Never a good idea to see your country mentioned in the same sentence as ballistic missile attack if your biggest GDP contributor is tourism.
Such is the case for the island of Hawaii where an investigation is ongoing into how it was possible that a state employee sent a tweet to all residents and tourists stating that they should quickly duck because a missile was about to hit the island. Even though the error was quickly rectified and the government sent out a message some 40 minutes later stating all was ok, the panic experience was still very strong.
The PGA golf players in town for the Sony Open were among the anxious twitter messages that went out this morning, which were shared to their millions of followers.
Steve Wheatcroft: “So……. this can’t be good. Everyone was freaking out in the hotel.”
JJ Spaun: “in a basement under the hotel. Barely any service. Can you send a confirmed message over radio or tv.”
John Peterson: “under mattresses in the bathtub with my wife, baby, and in-laws. Please Lord, let this bomb threat not be real.”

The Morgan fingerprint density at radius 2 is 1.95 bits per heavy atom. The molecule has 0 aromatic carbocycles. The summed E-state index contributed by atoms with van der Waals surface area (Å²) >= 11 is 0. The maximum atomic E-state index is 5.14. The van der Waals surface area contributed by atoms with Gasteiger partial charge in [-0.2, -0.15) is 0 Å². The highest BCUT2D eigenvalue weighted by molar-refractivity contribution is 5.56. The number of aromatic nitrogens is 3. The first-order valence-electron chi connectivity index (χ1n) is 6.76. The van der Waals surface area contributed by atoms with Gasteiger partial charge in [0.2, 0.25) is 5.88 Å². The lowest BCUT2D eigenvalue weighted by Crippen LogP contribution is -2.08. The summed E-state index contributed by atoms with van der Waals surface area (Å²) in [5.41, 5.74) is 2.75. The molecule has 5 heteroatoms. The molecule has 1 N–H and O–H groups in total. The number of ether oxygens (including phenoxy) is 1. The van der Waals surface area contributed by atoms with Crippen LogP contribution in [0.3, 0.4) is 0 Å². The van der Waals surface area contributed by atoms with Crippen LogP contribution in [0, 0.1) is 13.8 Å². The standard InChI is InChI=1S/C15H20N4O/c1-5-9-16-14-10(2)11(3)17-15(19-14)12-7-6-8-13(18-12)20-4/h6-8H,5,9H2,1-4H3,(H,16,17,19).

The mood was confirmed by Mark Rolfing, NBC’s golf analyst who was in Hawaii with a camera crew: “The people were afraid. They have terrified not so much the adults, it was the children.”
“A lot of activity at the club and the Kahala Hotel was disrupted. We were gearing up for a golf tournament and a late morning wedding was getting ready to start. A lot of activity got thrown into this chaotic scene of people not knowing exactly what to do, but having only 15 minutes to do it.”
Hawaii now fears that the false alarm will have serious repercussions and thinks hotels and airlines will be bombarded with cancellations in the following days and weeks.
Mr. Goerge Szigeti, Hawaii Tourism Authority president and CEO, therefore immediately gave a press conference trying to convince tourists that this will not happen again: “Hawaii is open for business and is still perceived as the safest and welcoming destination in the world.”